Last weekend, I catered a Christmas party and wine tasting with Doug Reichel Wine Marketing. It was the first time I had catered for people who didn't know me at all. I discovered a few things during this adventure, some related to cooking, and others relating to me.
Apparently (who knew?) there's a lot of ego attached to my cooking. I claim to love cooking for itself alone, and that people enjoying the food that I make is just an added bonus. This is mostly true, but I found myself faced with clients who didn't know what I was capable of, and having to prove myself, which made me a little grumpy. If I were more of a drama queen, I may have shrieked, "Don't you know who I am?!"
But really, who am I to these people? I'm someone they've hired to perform a service, and a fairly lowly service at that. The wine was the focus; the food was a sideline. Once I wrestled with all of this for a few days, I got over myself and decided to treat the whole thing as a learning experience, and a chance to have a good time with Doug, whose wine I love, and whose company I enjoy.
From a catering perspective, I learned the importance of clear communication of expectations. I had to make some items ahead of time, and needed final numbers early. I didn't quite communicate this as clearly as required, and my client went out of town, then replied, FOUR DAYS before the event, that she was expecting 37 people instead of 50. I had said I would charge her per person, but a 25% reduction in numbers, on such short notice, would have eaten into my profits considerably, since I had already made the most labour-intensive items, and had purchased most of the groceries. She was reasonable about it, though, and so we both ended our experience satisfied, she with the product and what she was charged, and me with a reasonable profit (as long as I don't count the hours of list-making, planning, and lying awake trying to think of everything that might possibly go wrong).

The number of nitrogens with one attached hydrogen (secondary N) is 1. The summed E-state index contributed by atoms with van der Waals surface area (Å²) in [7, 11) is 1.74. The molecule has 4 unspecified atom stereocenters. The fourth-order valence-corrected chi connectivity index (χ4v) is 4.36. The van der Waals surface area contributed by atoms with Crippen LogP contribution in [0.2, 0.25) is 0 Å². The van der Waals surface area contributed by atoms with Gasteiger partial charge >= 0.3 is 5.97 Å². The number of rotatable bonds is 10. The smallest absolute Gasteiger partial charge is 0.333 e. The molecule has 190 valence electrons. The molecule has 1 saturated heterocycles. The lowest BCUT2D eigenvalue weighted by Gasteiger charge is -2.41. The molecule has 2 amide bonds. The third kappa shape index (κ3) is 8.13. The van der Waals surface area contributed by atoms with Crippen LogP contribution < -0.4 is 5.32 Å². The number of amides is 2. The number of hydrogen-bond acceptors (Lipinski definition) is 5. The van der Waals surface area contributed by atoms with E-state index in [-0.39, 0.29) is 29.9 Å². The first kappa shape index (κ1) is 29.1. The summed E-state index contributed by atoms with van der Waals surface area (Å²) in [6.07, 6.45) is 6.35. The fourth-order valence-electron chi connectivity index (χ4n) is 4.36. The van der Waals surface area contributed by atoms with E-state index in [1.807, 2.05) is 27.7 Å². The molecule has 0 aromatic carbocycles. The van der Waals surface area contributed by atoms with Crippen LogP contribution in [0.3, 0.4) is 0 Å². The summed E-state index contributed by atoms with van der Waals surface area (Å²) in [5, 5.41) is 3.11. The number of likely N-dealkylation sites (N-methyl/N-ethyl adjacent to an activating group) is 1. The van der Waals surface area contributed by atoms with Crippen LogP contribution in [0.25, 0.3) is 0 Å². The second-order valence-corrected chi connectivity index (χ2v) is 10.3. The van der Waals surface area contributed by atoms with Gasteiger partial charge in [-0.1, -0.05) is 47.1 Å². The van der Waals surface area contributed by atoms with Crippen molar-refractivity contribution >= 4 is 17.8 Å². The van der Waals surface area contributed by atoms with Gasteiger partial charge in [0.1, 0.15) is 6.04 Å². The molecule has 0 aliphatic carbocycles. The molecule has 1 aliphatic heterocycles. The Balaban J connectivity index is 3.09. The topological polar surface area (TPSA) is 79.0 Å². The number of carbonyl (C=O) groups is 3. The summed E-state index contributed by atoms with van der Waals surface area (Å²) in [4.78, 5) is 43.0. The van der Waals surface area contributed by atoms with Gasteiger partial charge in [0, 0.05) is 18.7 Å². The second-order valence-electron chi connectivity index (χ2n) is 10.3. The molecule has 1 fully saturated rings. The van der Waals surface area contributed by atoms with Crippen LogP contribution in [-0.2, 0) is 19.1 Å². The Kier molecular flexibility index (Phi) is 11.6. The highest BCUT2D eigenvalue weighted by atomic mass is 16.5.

The event went over well, and I also learned an important lesson in the midst of it: the art of letting go and not fretting over results that don't meet my high standards. My Bearnaise sauce didn't thicken, because I was paranoid of curdling it. The oven didn't run as hot as mine, so my pastries didn't brown as I would have liked. Those two dishes were the ones that got me the highest praise from the party goers. They could have been better. But I was the only person who knew that.
Here's the menu, for those who are curious, with links to the wines and recipes that I used:
• Destinéa Sauvignon Blanc with Citrus-marinated Seafood Salad (sans black olives)
• Mount Difficulty Chardonnay with Mini Prosciutto-wrapped Chicken Skewers and Béarnaise Sauce (used the recipe for the sauce from Alice Waters' The Art of Simple Food)
• Melipal Malbec and Traditional Argentinian Empanadas (with this pastry and this filling)
• Diesel Pinotage with Artisan Breads (from Christie's bakery), dipped in olive oil and Rozendal vinegar, served with vintage gouda and South African dryworst and biltong (traditional South African sausage and jerky)
• Torreon de Paredes Reserve Late Harvest dessert wine with blue cheese shortbread topped with fig spread and Late Harvest wine poached pears
My days feel empty, now that I don't have to think about the planning of this event anymore. And that is a relief. Now on to wrapping up Christmas baking (one more item on my scaled-down list!) and then wrapping up Christmas baking (as gifts)!
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